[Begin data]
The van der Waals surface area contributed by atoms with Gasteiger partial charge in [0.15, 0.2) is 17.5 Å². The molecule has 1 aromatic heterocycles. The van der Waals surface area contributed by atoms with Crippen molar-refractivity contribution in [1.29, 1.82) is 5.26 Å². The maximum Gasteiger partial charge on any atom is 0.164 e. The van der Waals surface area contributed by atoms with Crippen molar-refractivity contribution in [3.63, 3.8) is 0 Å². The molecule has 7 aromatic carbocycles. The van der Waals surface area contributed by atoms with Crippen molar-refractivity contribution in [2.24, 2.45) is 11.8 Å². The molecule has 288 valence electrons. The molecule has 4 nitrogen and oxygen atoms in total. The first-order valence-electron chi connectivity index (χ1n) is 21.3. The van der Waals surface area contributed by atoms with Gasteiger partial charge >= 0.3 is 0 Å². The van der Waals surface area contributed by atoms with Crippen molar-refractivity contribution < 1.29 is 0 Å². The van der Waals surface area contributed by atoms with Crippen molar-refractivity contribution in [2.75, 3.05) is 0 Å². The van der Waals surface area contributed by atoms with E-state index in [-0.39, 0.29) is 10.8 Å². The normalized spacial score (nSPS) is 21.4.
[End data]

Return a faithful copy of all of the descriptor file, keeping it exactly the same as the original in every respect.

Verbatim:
The van der Waals surface area contributed by atoms with Gasteiger partial charge in [0.15, 0.2) is 17.5 Å². The molecule has 1 aromatic heterocycles. The van der Waals surface area contributed by atoms with Crippen molar-refractivity contribution in [1.29, 1.82) is 5.26 Å². The maximum Gasteiger partial charge on any atom is 0.164 e. The van der Waals surface area contributed by atoms with Crippen molar-refractivity contribution in [3.63, 3.8) is 0 Å². The molecule has 7 aromatic carbocycles. The van der Waals surface area contributed by atoms with Crippen molar-refractivity contribution in [2.24, 2.45) is 11.8 Å². The molecule has 288 valence electrons. The molecule has 4 nitrogen and oxygen atoms in total. The first-order valence-electron chi connectivity index (χ1n) is 21.3. The van der Waals surface area contributed by atoms with Gasteiger partial charge >= 0.3 is 0 Å². The van der Waals surface area contributed by atoms with Crippen molar-refractivity contribution < 1.29 is 0 Å². The van der Waals surface area contributed by atoms with Crippen molar-refractivity contribution in [2.75, 3.05) is 0 Å². The van der Waals surface area contributed by atoms with E-state index in [-0.39, 0.29) is 10.8 Å². The normalized spacial score (nSPS) is 21.4.